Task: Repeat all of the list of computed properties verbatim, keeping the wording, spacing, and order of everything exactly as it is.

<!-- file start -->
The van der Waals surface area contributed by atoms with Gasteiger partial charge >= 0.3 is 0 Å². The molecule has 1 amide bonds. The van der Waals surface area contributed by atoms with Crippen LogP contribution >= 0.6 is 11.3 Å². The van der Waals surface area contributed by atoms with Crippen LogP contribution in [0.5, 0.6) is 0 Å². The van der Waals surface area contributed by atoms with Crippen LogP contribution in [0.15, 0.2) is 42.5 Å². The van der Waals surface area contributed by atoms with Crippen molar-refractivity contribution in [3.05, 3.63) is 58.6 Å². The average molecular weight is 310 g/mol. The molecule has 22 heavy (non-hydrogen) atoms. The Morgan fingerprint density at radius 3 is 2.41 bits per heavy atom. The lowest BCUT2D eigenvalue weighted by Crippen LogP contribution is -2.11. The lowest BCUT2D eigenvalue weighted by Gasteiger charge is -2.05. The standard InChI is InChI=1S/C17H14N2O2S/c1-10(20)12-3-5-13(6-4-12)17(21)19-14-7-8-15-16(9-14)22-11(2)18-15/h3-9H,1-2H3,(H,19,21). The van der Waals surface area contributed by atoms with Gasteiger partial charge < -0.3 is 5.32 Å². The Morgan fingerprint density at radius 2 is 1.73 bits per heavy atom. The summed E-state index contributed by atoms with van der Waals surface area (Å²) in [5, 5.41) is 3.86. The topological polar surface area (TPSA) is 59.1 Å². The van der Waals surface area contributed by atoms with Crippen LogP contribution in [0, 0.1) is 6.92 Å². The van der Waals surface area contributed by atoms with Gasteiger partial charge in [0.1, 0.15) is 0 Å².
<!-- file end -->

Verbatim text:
The van der Waals surface area contributed by atoms with Gasteiger partial charge >= 0.3 is 0 Å². The molecule has 1 amide bonds. The van der Waals surface area contributed by atoms with Crippen LogP contribution >= 0.6 is 11.3 Å². The van der Waals surface area contributed by atoms with Crippen LogP contribution in [0.5, 0.6) is 0 Å². The van der Waals surface area contributed by atoms with Crippen LogP contribution in [0.15, 0.2) is 42.5 Å². The van der Waals surface area contributed by atoms with Crippen molar-refractivity contribution in [3.05, 3.63) is 58.6 Å². The average molecular weight is 310 g/mol. The molecule has 22 heavy (non-hydrogen) atoms. The Morgan fingerprint density at radius 3 is 2.41 bits per heavy atom. The lowest BCUT2D eigenvalue weighted by Crippen LogP contribution is -2.11. The lowest BCUT2D eigenvalue weighted by Gasteiger charge is -2.05. The standard InChI is InChI=1S/C17H14N2O2S/c1-10(20)12-3-5-13(6-4-12)17(21)19-14-7-8-15-16(9-14)22-11(2)18-15/h3-9H,1-2H3,(H,19,21). The van der Waals surface area contributed by atoms with Gasteiger partial charge < -0.3 is 5.32 Å². The Morgan fingerprint density at radius 2 is 1.73 bits per heavy atom. The summed E-state index contributed by atoms with van der Waals surface area (Å²) in [5, 5.41) is 3.86. The topological polar surface area (TPSA) is 59.1 Å². The van der Waals surface area contributed by atoms with Crippen LogP contribution in [0, 0.1) is 6.92 Å². The van der Waals surface area contributed by atoms with Gasteiger partial charge in [0.1, 0.15) is 0 Å².